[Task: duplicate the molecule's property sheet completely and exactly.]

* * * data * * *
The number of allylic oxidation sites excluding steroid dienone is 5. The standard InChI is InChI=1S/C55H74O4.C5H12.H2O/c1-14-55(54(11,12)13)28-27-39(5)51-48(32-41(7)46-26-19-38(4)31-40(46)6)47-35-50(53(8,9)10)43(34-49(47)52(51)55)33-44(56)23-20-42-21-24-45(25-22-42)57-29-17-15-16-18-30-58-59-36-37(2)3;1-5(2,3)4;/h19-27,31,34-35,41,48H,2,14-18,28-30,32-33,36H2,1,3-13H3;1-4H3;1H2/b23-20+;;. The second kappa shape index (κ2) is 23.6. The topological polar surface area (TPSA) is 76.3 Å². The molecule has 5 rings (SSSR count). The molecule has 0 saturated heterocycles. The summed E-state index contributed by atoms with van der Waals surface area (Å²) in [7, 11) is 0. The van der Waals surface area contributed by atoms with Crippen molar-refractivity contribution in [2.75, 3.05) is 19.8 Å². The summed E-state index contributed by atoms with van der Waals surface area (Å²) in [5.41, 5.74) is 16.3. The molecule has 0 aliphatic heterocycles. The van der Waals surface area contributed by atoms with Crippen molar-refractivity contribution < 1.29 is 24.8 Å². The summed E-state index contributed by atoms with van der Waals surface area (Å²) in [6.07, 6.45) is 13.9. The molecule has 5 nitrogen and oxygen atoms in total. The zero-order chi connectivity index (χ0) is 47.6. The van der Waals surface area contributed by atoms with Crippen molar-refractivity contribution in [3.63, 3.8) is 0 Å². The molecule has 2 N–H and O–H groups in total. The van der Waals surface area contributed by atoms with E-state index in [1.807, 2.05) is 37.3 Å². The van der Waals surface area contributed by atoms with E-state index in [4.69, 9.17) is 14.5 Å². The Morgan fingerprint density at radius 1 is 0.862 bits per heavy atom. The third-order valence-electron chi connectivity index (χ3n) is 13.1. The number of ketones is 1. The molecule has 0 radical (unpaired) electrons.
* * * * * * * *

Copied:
The number of allylic oxidation sites excluding steroid dienone is 5. The standard InChI is InChI=1S/C55H74O4.C5H12.H2O/c1-14-55(54(11,12)13)28-27-39(5)51-48(32-41(7)46-26-19-38(4)31-40(46)6)47-35-50(53(8,9)10)43(34-49(47)52(51)55)33-44(56)23-20-42-21-24-45(25-22-42)57-29-17-15-16-18-30-58-59-36-37(2)3;1-5(2,3)4;/h19-27,31,34-35,41,48H,2,14-18,28-30,32-33,36H2,1,3-13H3;1-4H3;1H2/b23-20+;;. The second kappa shape index (κ2) is 23.6. The topological polar surface area (TPSA) is 76.3 Å². The molecule has 5 rings (SSSR count). The molecule has 0 saturated heterocycles. The summed E-state index contributed by atoms with van der Waals surface area (Å²) in [7, 11) is 0. The van der Waals surface area contributed by atoms with Crippen molar-refractivity contribution in [2.75, 3.05) is 19.8 Å². The summed E-state index contributed by atoms with van der Waals surface area (Å²) in [5.41, 5.74) is 16.3. The molecule has 0 aliphatic heterocycles. The van der Waals surface area contributed by atoms with Crippen molar-refractivity contribution < 1.29 is 24.8 Å². The summed E-state index contributed by atoms with van der Waals surface area (Å²) in [6.07, 6.45) is 13.9. The molecule has 5 nitrogen and oxygen atoms in total. The zero-order chi connectivity index (χ0) is 47.6. The van der Waals surface area contributed by atoms with Crippen molar-refractivity contribution in [3.63, 3.8) is 0 Å². The molecule has 2 N–H and O–H groups in total. The van der Waals surface area contributed by atoms with E-state index in [1.807, 2.05) is 37.3 Å². The van der Waals surface area contributed by atoms with E-state index in [4.69, 9.17) is 14.5 Å². The Morgan fingerprint density at radius 1 is 0.862 bits per heavy atom. The third-order valence-electron chi connectivity index (χ3n) is 13.1. The number of ketones is 1. The molecule has 0 radical (unpaired) electrons.